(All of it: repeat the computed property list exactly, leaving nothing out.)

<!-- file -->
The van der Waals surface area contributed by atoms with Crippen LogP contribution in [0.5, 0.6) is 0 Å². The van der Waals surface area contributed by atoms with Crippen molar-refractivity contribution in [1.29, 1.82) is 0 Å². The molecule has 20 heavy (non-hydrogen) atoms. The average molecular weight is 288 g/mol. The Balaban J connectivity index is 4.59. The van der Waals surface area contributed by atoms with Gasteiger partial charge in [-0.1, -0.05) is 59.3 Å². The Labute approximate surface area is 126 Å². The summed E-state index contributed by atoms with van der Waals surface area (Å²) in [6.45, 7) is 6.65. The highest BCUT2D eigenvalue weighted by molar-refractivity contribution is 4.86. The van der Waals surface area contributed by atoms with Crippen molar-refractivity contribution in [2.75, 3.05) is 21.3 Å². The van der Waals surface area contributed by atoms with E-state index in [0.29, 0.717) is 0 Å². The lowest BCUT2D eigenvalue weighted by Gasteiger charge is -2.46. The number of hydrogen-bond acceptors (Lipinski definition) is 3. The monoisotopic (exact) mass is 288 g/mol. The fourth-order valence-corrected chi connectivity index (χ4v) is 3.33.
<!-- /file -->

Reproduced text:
The van der Waals surface area contributed by atoms with Crippen LogP contribution in [0.5, 0.6) is 0 Å². The van der Waals surface area contributed by atoms with Crippen molar-refractivity contribution in [1.29, 1.82) is 0 Å². The molecule has 20 heavy (non-hydrogen) atoms. The average molecular weight is 288 g/mol. The Balaban J connectivity index is 4.59. The van der Waals surface area contributed by atoms with Gasteiger partial charge in [-0.1, -0.05) is 59.3 Å². The Labute approximate surface area is 126 Å². The summed E-state index contributed by atoms with van der Waals surface area (Å²) in [6.45, 7) is 6.65. The highest BCUT2D eigenvalue weighted by molar-refractivity contribution is 4.86. The van der Waals surface area contributed by atoms with Crippen molar-refractivity contribution in [2.75, 3.05) is 21.3 Å². The van der Waals surface area contributed by atoms with E-state index in [0.29, 0.717) is 0 Å². The lowest BCUT2D eigenvalue weighted by Gasteiger charge is -2.46. The number of hydrogen-bond acceptors (Lipinski definition) is 3. The monoisotopic (exact) mass is 288 g/mol. The fourth-order valence-corrected chi connectivity index (χ4v) is 3.33.